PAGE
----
Why We Eat What We Eat

Understanding your diet and eating habits is the first step in changing them. Many factors effect what we choose to eat each day. Once we know what these factors are, it becomes easier to control how much they influence our food choices. Read the factors listed below. How much do they influence what you eat?

Social Situations. It is often much harder to control what we eat in social situations. Dinner at someone’s home often means a limited choice of food. Also, many social meals offer appetizers, full meals, and desserts that are high in fat and cholesterol. It’s hard to pass up these foods when there are no other choices. Also, we don’t want our host to think that we are ungrateful or don’t like the food. You may feel the need to “join in the fun” when you’re part of a group. It can be easy to talk you into having another drink or trying a piece of cheesecake.

Economic Situation. How much money we have can also affect our nutritional choices. How many times have you eaten at a fast food restaurant to avoid spending more than a few dollars? The food you buy is probably less than healthy fare. When grocery shopping, it’s tempting to stock up on foods that are “buy one, get one free.”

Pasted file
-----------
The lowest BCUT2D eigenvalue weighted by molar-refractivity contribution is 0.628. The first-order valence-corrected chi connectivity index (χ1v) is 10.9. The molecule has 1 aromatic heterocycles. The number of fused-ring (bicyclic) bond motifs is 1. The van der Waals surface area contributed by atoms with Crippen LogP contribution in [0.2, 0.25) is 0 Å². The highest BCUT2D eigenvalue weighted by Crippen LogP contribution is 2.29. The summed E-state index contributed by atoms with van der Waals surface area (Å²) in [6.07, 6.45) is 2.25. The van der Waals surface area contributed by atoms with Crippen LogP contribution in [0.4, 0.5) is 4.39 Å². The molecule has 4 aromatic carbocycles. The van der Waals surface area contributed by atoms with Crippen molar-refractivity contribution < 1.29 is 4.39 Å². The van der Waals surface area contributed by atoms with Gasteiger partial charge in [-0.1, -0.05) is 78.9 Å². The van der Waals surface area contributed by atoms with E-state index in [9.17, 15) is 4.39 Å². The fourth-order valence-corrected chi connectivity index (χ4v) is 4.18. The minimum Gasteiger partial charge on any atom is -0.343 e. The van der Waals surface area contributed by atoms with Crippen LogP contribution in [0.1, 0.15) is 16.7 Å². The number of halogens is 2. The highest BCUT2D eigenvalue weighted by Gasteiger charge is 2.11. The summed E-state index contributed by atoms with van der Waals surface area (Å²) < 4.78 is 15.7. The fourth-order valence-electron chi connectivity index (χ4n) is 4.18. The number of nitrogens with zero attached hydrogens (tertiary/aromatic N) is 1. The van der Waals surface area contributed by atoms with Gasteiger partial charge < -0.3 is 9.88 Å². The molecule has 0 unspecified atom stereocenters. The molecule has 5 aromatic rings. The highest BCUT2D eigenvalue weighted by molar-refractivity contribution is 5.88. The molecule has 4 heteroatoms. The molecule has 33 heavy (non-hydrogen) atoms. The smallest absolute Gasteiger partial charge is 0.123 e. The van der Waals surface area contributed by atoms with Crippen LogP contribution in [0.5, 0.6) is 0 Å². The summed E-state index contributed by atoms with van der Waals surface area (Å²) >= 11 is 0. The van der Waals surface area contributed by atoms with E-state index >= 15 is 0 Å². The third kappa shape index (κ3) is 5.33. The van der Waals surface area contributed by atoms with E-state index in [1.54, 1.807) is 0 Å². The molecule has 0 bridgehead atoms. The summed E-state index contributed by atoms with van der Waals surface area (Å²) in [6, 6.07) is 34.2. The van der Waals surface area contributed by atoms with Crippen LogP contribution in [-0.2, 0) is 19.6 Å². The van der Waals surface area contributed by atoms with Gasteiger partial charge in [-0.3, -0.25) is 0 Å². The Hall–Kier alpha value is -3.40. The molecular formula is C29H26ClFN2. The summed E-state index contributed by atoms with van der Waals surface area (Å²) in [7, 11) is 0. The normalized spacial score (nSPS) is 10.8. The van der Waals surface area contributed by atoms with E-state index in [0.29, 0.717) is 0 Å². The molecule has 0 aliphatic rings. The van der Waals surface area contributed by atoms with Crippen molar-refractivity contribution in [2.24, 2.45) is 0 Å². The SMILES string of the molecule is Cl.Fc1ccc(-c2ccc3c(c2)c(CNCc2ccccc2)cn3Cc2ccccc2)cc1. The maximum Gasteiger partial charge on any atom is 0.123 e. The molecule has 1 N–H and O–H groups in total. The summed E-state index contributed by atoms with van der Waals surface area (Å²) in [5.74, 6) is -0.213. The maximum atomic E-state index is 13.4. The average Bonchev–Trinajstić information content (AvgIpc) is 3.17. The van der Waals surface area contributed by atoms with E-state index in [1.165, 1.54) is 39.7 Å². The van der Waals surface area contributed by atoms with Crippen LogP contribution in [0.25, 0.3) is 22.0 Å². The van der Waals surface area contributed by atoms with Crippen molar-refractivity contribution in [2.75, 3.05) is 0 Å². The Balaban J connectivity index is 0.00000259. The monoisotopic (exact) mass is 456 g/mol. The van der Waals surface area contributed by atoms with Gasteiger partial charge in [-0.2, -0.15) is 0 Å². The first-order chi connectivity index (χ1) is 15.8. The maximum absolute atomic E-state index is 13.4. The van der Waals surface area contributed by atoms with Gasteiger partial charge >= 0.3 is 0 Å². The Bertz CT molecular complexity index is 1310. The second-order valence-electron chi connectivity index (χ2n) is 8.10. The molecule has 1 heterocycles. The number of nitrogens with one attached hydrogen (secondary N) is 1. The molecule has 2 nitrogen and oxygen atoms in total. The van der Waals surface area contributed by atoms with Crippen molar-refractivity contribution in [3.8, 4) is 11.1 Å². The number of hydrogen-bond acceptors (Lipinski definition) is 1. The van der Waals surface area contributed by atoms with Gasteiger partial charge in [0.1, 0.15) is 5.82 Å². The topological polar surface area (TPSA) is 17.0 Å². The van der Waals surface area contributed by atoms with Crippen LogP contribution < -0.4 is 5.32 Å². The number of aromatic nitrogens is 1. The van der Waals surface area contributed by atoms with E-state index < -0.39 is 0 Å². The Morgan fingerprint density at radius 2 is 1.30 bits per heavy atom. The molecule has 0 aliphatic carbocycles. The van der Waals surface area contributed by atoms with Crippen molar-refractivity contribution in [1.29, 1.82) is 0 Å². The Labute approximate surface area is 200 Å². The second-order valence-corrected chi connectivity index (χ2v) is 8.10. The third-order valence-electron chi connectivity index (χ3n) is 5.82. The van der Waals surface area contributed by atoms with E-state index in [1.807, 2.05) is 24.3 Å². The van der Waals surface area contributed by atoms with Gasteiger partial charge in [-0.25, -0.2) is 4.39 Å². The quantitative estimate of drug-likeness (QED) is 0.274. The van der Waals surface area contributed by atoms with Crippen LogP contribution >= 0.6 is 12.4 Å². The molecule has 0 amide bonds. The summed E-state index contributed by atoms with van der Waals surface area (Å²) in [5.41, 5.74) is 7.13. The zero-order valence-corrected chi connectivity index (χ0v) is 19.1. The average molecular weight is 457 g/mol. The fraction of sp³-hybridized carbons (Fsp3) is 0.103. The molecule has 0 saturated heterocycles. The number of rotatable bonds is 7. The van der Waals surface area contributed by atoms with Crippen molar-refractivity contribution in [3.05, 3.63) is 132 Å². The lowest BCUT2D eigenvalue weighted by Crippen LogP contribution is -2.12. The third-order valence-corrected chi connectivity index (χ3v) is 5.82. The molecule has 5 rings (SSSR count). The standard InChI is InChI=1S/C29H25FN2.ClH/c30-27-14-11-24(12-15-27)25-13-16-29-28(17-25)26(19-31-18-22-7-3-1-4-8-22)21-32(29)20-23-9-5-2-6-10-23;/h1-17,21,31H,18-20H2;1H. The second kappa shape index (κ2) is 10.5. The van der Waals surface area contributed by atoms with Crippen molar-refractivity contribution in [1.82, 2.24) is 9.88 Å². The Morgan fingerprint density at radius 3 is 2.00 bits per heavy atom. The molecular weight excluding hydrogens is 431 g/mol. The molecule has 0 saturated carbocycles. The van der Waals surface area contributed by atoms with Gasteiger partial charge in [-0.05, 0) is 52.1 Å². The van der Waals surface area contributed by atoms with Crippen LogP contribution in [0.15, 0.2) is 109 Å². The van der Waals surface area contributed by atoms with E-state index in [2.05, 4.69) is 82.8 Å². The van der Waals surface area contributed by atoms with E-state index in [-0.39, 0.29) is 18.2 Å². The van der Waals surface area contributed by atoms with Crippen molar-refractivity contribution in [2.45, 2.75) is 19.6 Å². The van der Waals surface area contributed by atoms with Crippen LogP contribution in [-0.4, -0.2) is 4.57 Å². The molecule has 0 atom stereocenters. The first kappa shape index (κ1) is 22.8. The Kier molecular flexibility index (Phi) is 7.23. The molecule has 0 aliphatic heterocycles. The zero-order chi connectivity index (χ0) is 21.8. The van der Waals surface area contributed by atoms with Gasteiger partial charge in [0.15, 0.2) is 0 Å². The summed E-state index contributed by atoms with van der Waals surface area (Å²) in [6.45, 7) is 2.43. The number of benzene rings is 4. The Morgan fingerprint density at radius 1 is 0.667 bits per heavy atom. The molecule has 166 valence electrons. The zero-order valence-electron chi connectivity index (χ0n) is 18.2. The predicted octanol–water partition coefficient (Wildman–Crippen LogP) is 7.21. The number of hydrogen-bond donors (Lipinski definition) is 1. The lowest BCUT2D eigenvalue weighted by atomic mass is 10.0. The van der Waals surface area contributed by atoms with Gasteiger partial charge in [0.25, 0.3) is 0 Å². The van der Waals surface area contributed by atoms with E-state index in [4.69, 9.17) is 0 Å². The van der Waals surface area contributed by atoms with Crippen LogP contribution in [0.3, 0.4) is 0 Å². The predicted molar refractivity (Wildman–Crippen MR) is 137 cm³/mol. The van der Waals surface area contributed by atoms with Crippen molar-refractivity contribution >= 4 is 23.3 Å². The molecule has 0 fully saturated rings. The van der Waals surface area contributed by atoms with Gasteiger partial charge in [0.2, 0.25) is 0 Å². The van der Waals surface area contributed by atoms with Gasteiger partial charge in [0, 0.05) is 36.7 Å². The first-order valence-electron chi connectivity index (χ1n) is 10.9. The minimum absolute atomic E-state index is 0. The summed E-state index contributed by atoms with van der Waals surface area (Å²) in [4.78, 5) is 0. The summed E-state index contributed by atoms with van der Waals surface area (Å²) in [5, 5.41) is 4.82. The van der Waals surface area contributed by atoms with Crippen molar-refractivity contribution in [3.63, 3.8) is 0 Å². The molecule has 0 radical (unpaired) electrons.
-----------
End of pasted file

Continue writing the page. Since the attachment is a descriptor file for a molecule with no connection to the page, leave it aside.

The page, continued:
Ethnic Background. Depending upon the culture we were raised in, our ethnic background can influence the foods we eat. Some cultures eat healthier foods than others. It’s a good idea to research the nutritional value of the ingredients that are included in your culture’s meals. You may need to find ways to slightly change your recipes to keep the taste and cut the fat, sugar and salt, without giving up your culture’s special foods.

Emotional State. Do you eat when you’re happy, or to reward yourself for success? Do you eat when you are sad or depressed? Do you use food to make yourself feel better? Does food replace something that you think is missing in your life? Many people overeat or turn to sweets when they feel happy or sad. Others stop eating altogether, depriving their bodies of essential nutrients.

Eating From Habit. Eating between meals can become a part of daily activities. For example, we tend to snack while watching television, listening to music, or driving. You may find yourself eating while you talk on the telephone or studying. These eating habits can be hard to break. Work schedules can affect the amount and kinds of foods we eat.

Physical Health. What we eat often depends on our physical health. When we are sick, it is normal for our appetite to decrease and to eat less. Sometimes, an unusually small or large appetite that persists can indicate a health condition that should be treated. If you notice odd changes in your appetite, talk to your doctor.